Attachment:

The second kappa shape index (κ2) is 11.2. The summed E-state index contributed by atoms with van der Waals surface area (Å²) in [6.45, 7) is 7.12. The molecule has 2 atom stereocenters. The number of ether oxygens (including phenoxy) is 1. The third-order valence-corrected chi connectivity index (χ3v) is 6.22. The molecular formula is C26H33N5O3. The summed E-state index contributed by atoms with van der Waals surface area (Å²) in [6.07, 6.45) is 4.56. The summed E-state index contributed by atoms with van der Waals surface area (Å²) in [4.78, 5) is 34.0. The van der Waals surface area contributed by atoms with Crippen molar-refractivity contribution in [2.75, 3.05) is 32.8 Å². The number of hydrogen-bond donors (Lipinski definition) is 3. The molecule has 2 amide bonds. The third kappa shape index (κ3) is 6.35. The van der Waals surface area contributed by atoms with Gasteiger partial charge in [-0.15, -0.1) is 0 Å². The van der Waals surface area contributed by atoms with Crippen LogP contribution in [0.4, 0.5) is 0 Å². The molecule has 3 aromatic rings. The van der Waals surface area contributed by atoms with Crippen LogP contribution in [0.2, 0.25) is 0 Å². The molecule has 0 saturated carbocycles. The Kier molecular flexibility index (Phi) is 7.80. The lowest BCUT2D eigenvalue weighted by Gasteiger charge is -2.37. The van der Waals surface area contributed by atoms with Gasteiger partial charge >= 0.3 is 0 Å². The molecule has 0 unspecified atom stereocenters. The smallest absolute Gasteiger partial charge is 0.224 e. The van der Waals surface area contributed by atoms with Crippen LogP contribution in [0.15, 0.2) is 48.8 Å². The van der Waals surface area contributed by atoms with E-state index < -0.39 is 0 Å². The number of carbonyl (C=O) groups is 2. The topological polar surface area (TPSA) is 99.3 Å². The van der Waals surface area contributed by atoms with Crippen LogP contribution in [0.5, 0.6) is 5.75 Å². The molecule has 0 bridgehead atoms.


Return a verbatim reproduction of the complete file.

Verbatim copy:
The second kappa shape index (κ2) is 11.2. The summed E-state index contributed by atoms with van der Waals surface area (Å²) in [6.45, 7) is 7.12. The molecule has 2 atom stereocenters. The number of ether oxygens (including phenoxy) is 1. The third-order valence-corrected chi connectivity index (χ3v) is 6.22. The molecular formula is C26H33N5O3. The summed E-state index contributed by atoms with van der Waals surface area (Å²) in [6.07, 6.45) is 4.56. The summed E-state index contributed by atoms with van der Waals surface area (Å²) in [4.78, 5) is 34.0. The van der Waals surface area contributed by atoms with Crippen molar-refractivity contribution in [2.75, 3.05) is 32.8 Å². The number of hydrogen-bond donors (Lipinski definition) is 3. The molecule has 2 amide bonds. The third kappa shape index (κ3) is 6.35. The van der Waals surface area contributed by atoms with Gasteiger partial charge in [-0.15, -0.1) is 0 Å². The van der Waals surface area contributed by atoms with Crippen LogP contribution in [0.4, 0.5) is 0 Å². The molecule has 3 aromatic rings. The van der Waals surface area contributed by atoms with Crippen LogP contribution in [0.2, 0.25) is 0 Å². The molecule has 0 saturated carbocycles. The Kier molecular flexibility index (Phi) is 7.80. The lowest BCUT2D eigenvalue weighted by Gasteiger charge is -2.37. The van der Waals surface area contributed by atoms with Gasteiger partial charge >= 0.3 is 0 Å². The molecule has 0 unspecified atom stereocenters. The smallest absolute Gasteiger partial charge is 0.224 e. The van der Waals surface area contributed by atoms with Crippen LogP contribution in [0.15, 0.2) is 48.8 Å². The van der Waals surface area contributed by atoms with E-state index < -0.39 is 0 Å². The number of carbonyl (C=O) groups is 2. The topological polar surface area (TPSA) is 99.3 Å². The van der Waals surface area contributed by atoms with Crippen LogP contribution in [0.5, 0.6) is 5.75 Å². The molecule has 0 bridgehead atoms.